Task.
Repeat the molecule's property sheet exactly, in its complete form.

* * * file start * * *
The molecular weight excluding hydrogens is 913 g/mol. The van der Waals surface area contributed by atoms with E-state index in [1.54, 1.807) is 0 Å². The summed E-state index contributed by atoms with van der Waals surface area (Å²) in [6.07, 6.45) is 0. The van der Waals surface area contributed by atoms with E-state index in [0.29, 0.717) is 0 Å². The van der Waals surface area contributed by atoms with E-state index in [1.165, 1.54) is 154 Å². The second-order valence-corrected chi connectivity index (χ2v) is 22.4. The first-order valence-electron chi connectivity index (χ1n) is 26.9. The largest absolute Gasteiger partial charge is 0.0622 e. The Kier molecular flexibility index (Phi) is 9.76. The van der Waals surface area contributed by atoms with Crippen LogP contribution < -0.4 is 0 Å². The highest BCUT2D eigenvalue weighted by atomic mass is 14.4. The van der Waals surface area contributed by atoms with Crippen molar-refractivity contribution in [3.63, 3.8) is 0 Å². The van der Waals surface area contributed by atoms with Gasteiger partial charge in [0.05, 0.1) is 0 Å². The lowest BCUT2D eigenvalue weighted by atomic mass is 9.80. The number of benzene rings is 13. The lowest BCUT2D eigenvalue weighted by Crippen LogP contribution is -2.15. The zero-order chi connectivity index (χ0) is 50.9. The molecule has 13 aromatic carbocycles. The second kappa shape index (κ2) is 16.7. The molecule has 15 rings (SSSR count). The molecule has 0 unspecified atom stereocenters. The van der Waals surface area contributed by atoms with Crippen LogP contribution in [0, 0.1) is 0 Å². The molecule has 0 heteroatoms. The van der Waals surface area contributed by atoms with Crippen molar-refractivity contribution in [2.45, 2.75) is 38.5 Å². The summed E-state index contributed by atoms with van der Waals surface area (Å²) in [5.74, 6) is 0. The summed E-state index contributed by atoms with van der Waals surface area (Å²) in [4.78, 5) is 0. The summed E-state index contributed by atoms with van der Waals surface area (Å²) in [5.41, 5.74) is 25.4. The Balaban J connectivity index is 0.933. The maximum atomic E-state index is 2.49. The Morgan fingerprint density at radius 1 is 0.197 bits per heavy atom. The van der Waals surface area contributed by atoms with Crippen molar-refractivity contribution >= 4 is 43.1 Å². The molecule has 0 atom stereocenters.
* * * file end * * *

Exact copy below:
The molecular weight excluding hydrogens is 913 g/mol. The van der Waals surface area contributed by atoms with E-state index in [1.54, 1.807) is 0 Å². The summed E-state index contributed by atoms with van der Waals surface area (Å²) in [6.07, 6.45) is 0. The van der Waals surface area contributed by atoms with E-state index in [0.29, 0.717) is 0 Å². The van der Waals surface area contributed by atoms with E-state index in [1.165, 1.54) is 154 Å². The second-order valence-corrected chi connectivity index (χ2v) is 22.4. The first-order valence-electron chi connectivity index (χ1n) is 26.9. The largest absolute Gasteiger partial charge is 0.0622 e. The Kier molecular flexibility index (Phi) is 9.76. The van der Waals surface area contributed by atoms with Crippen LogP contribution < -0.4 is 0 Å². The highest BCUT2D eigenvalue weighted by atomic mass is 14.4. The van der Waals surface area contributed by atoms with Crippen molar-refractivity contribution in [3.63, 3.8) is 0 Å². The van der Waals surface area contributed by atoms with Gasteiger partial charge in [0.05, 0.1) is 0 Å². The lowest BCUT2D eigenvalue weighted by atomic mass is 9.80. The number of benzene rings is 13. The lowest BCUT2D eigenvalue weighted by Crippen LogP contribution is -2.15. The zero-order chi connectivity index (χ0) is 50.9. The molecule has 13 aromatic carbocycles. The second kappa shape index (κ2) is 16.7. The molecule has 15 rings (SSSR count). The molecule has 0 unspecified atom stereocenters. The van der Waals surface area contributed by atoms with Crippen LogP contribution in [0, 0.1) is 0 Å². The molecule has 0 heteroatoms. The van der Waals surface area contributed by atoms with Crippen molar-refractivity contribution in [2.45, 2.75) is 38.5 Å². The summed E-state index contributed by atoms with van der Waals surface area (Å²) in [5.74, 6) is 0. The summed E-state index contributed by atoms with van der Waals surface area (Å²) in [4.78, 5) is 0. The summed E-state index contributed by atoms with van der Waals surface area (Å²) in [5.41, 5.74) is 25.4. The Balaban J connectivity index is 0.933. The maximum atomic E-state index is 2.49. The Morgan fingerprint density at radius 1 is 0.197 bits per heavy atom. The van der Waals surface area contributed by atoms with Crippen molar-refractivity contribution >= 4 is 43.1 Å². The molecule has 0 atom stereocenters.